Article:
Inside the protective shell, the whitish body of the lamellibranch displays to the keen eye of the observer that does not scare the mollusc making it close, part of the mantle (that secretes the shell) whose borders forms siphons for the entry and exit of the water. Much more showy are the gills, in charge of the gas exchange and the filtration and retention of the food particles suspended in the stream. Evident is also one of the adductor muscles that, contracting in case of warning, causes the immediate closing of the valves.

Almost usual guests of this inner part, visible, are a semitransparent shrimp, the Pontonia pinnophylax usually in pair and, much more rarely, a tiny crab, the Pinnotheres pisum. These crustaceans are very shy and at the least warning of danger they let themselves fall more deeply inside the fan mussel, alerting it and causing its immediate closure.

The Pinna nobilis has a life that may reach or just exceed the 23 years. No evident sexual dimorphism can be noted.

Ethology-Reproductive Biology

During the reproductive period are released male and female gametes. If they will meet, they will generate a larva that, if not preyed, after 10 days will fall on the bottom where will partly bury and, after some months, will start to secrete the byssus. This fibre, besides the anchoring, seems also to have defensive properties against some parasites.

Of low nutritional interest due to the tasteless flavour of the flesh (that may reach even one kilo of weight) the mollusc, in the old times more than as food was utilized for the production of an admirable textile fibre, the byssus, mentioned many times in the Bible, as fabric for realizing the finest garments.

Pinna nobilis, Pinnidae

Covered as it is by incrustations and epibiontic organisms it is not always easy to see a modest-sized fan mussel. In this specimen covered by algae we note only the opening with the gills. The Pinna nobilis hosts often a semitransparent small shrimp, the Pontonia pinnophylax and a small tiny crab, the Pinnotheres pisum. These very shy crustaceans, serve as alarm bell. At the least sign of danger they let them fall inside, alerting the bivalve who immediately closes contracting the adductor muscles © Sebastiano Guido

For instance, in the second book of the Chronicles they talk of the “Levitican singers / …… / dressed in byssus”. Also in the Egyptian, Greek and Roman antiquity the prized fabric was a prerogative of the deities and of the rulers. The corpse of Anchise was wrapped up in it and also in the battle of Anzio Cleopatra appears having been wearing veils of byssus.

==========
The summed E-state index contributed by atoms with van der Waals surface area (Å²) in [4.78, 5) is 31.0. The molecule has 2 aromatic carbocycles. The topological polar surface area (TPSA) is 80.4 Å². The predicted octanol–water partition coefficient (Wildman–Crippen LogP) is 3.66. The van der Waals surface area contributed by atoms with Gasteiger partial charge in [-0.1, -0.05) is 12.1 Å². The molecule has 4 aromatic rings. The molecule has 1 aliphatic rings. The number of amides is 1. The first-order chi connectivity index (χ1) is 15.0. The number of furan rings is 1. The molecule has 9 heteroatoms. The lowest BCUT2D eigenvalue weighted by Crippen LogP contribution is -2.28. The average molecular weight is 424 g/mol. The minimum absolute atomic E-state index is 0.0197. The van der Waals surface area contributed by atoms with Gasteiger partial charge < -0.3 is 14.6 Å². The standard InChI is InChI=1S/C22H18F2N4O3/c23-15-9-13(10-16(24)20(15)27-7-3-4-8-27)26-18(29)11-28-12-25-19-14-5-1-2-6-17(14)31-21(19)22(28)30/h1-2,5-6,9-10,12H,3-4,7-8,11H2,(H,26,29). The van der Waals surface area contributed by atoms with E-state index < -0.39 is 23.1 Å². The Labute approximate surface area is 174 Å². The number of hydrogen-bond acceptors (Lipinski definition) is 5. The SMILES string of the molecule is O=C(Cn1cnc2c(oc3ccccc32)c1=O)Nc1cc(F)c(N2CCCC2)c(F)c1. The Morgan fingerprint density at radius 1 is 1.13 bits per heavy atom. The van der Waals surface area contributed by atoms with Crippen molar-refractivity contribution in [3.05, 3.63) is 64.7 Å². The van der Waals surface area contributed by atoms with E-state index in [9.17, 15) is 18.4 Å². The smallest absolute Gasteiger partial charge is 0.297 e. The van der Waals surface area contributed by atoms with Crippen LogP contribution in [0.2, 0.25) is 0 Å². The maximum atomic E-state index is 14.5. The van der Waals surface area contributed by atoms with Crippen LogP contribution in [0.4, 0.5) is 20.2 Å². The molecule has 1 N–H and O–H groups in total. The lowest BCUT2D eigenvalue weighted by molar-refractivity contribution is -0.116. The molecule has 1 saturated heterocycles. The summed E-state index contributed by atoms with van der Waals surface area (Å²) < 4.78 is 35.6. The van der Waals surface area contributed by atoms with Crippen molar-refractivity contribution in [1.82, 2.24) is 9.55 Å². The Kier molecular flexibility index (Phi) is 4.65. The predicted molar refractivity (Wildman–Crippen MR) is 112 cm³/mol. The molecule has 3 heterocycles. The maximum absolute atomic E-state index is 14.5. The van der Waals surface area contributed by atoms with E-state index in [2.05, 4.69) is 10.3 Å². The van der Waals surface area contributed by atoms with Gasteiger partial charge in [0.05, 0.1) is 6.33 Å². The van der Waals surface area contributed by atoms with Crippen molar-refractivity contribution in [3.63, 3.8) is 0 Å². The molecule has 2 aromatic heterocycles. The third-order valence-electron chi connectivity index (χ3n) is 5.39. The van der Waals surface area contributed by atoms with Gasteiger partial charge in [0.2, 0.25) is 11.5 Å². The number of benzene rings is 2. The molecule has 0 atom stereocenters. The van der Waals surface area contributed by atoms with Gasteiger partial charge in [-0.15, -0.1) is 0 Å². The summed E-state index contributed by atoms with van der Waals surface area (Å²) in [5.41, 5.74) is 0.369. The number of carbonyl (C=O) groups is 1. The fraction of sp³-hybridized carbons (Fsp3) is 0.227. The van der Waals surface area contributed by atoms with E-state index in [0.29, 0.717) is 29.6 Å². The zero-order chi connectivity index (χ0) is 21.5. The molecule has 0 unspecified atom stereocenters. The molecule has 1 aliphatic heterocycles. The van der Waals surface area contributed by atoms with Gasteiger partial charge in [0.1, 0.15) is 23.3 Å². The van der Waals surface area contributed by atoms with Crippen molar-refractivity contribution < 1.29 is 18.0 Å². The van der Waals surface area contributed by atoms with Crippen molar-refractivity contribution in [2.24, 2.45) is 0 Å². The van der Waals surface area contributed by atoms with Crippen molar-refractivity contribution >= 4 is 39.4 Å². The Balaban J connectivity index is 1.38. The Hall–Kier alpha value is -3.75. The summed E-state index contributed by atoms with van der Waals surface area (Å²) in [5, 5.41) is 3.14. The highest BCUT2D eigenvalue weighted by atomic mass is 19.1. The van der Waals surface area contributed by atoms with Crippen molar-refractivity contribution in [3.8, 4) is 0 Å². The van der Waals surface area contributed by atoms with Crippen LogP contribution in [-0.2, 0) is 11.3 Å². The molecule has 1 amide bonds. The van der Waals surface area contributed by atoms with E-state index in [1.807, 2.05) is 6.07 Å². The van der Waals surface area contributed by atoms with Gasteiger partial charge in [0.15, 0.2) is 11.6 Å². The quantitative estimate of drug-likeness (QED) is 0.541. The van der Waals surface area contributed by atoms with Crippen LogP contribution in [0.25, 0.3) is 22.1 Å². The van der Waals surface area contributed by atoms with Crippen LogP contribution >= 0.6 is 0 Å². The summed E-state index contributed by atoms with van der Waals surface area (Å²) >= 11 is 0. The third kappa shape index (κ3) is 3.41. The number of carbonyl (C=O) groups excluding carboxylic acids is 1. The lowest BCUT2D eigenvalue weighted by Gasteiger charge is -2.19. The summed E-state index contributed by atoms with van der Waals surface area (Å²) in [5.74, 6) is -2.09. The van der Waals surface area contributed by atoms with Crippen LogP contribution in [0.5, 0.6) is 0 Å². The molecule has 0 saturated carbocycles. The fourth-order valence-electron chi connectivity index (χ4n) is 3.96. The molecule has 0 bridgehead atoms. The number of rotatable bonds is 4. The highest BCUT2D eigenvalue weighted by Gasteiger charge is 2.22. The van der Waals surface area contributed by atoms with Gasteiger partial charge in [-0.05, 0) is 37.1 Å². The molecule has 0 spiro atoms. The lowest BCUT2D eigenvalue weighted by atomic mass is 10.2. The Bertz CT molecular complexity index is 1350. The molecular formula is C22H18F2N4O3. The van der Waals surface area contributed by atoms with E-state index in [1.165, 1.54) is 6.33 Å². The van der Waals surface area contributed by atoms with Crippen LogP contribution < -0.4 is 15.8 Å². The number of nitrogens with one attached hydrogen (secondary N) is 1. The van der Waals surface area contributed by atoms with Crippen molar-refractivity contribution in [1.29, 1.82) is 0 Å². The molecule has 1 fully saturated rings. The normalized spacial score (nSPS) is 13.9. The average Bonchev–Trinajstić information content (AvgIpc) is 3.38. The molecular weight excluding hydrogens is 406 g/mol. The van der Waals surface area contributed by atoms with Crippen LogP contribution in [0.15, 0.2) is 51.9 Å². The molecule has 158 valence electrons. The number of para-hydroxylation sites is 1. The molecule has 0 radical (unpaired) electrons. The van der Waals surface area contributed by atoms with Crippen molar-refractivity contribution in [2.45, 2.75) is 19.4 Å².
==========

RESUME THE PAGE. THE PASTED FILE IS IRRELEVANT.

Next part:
Probably at some ancient peoples the mollusc was fished, deprived externally of the precious textile fibre and put back into the water from where was extracted two or three times per year for this operation. Pliny the Elder, on the contrary, in his Historia Naturalis cites a tool called pernilegum with which were taken off from the sea the fan mussels, but states that the fibre was taken completely amputating the lower part of the shell and killing in this way the mollusc.

From the advent of the silk, that has replaced the byssus in the making of valuable fabrics, the production of this precious tissue has increasingly reduced and nowadays are very few those initiated to this ancient practice that continue the historical processing.

Unluckily, besides the millennial traditions, are decreasing also the big shells that, in addition to environmental degradation, now suffer also from a new threat. It seems, in fact, the a parasite hitherto unknown, the Haplosporidium pinnae, has has started hitting the fan mussels of the Spanish coast and threatens to spread also in the rest of the Mediterranean.

From May 21st 1992, with directive 43 of the European Economic Community (EEC), the species has been declared protected and its collection in any form is prohibited if not for scientific purposes.

Synonyms

Pinna incurvata Born, 1778; Pinna squamosa Gmelin, 1791; Pinna gigas Röding, 1798; Pinna vulgaris Roissy, 1804; Pinna cornuformis Nardo, 1847; Pinna squammosa Requien, 1848; Pinna aculeatosquamosa Martens, 1866; Pinna obeliscus Martens, 1866; Pinna ensiformis  Monterosato, 1884;  Pinna nigella Gregorio, 1885.